- Take Care Of Your Feet: 78km is a long way to walk and your feet are guaranteed to take a beating. If you take care of your feet, your feet will take care of you. See this article on foot care for some great advice: HERE
- Killarney Isn’t Algonquin: So you’ve backpacked in Algonquin, that’s cute! Don’t expect that backpacking in Killarney is the same as Algonquin. By virtue of the terrain and elevation changes Killarney (a full loop has 2620m elevation change) is far more challenging. If a comfortable hike day for you in Algonquin is 15km, plan for 10/12km days in Killarney.
- Silver Peak – Climb It or Skip It?: Silver Peak is the highest point in Killarney Provincial Park. It offers incredible views of the park, Georgian Bay and the surrounding landscapes. That’s the good news. The bad news is that climbing Silver Peak will add an addition 4 (hard) kilometers to your trek and a solid 2 hours. We recommend that if you have never been to the top of Silver Peak before, schedule your hike days accordingly to be able to accommodate this aggressive side trail (Elevation change is 279m / 915ft). If you have seen it before you may think about skipping this section.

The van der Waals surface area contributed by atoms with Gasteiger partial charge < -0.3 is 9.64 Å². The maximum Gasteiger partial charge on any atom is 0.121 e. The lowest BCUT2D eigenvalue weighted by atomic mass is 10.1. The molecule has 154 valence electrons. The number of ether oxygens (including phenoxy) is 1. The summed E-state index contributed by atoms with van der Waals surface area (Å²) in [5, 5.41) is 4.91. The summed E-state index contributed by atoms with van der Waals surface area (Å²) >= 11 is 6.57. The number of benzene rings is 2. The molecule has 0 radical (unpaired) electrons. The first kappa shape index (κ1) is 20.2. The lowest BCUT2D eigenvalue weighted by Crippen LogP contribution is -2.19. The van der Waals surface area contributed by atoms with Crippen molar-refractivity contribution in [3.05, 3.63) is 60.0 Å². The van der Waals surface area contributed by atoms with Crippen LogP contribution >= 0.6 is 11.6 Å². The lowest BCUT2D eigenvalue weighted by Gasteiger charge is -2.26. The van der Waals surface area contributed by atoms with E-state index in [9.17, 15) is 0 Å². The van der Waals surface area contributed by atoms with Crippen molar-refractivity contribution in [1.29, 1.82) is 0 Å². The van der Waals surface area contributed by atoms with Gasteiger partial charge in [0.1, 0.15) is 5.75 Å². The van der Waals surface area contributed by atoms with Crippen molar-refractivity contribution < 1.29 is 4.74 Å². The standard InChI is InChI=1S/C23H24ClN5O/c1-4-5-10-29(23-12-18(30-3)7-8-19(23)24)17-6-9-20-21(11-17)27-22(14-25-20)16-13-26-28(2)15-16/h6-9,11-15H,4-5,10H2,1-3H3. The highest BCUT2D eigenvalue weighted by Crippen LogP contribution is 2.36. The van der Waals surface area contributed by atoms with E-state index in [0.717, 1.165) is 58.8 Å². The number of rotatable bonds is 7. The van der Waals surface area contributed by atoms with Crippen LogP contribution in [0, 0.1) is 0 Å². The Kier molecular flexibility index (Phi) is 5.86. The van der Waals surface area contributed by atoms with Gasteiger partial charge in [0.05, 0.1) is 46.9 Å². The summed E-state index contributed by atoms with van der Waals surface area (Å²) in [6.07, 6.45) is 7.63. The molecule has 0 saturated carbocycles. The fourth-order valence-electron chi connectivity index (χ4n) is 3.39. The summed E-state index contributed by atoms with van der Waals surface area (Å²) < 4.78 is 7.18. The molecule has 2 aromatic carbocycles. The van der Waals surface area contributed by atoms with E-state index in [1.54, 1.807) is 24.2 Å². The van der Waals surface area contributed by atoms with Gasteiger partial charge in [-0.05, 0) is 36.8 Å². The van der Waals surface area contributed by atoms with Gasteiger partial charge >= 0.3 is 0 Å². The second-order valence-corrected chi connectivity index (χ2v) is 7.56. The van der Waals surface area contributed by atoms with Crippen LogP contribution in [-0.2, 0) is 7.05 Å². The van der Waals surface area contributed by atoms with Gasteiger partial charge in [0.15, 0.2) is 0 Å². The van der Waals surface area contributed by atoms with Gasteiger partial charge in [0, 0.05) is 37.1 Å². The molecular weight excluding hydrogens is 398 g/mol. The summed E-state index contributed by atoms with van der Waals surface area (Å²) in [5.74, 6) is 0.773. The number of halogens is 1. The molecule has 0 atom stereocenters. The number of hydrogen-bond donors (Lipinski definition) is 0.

- If You Can’t Find a Tree Marker Ahead, Look Behind: The La Cloche trail is very well marked, in theory. Over the years markers have fall off trees, trees themselves have fallen down and there are sections of the trail where markers are not readily noticeable. If you find yourself without a blue trail marker in sight, start looking back in the other direction. The trail is marked clockwise and counter clockwise and you will increase your chances of finding a marker to orientate yourself by checking in both directions.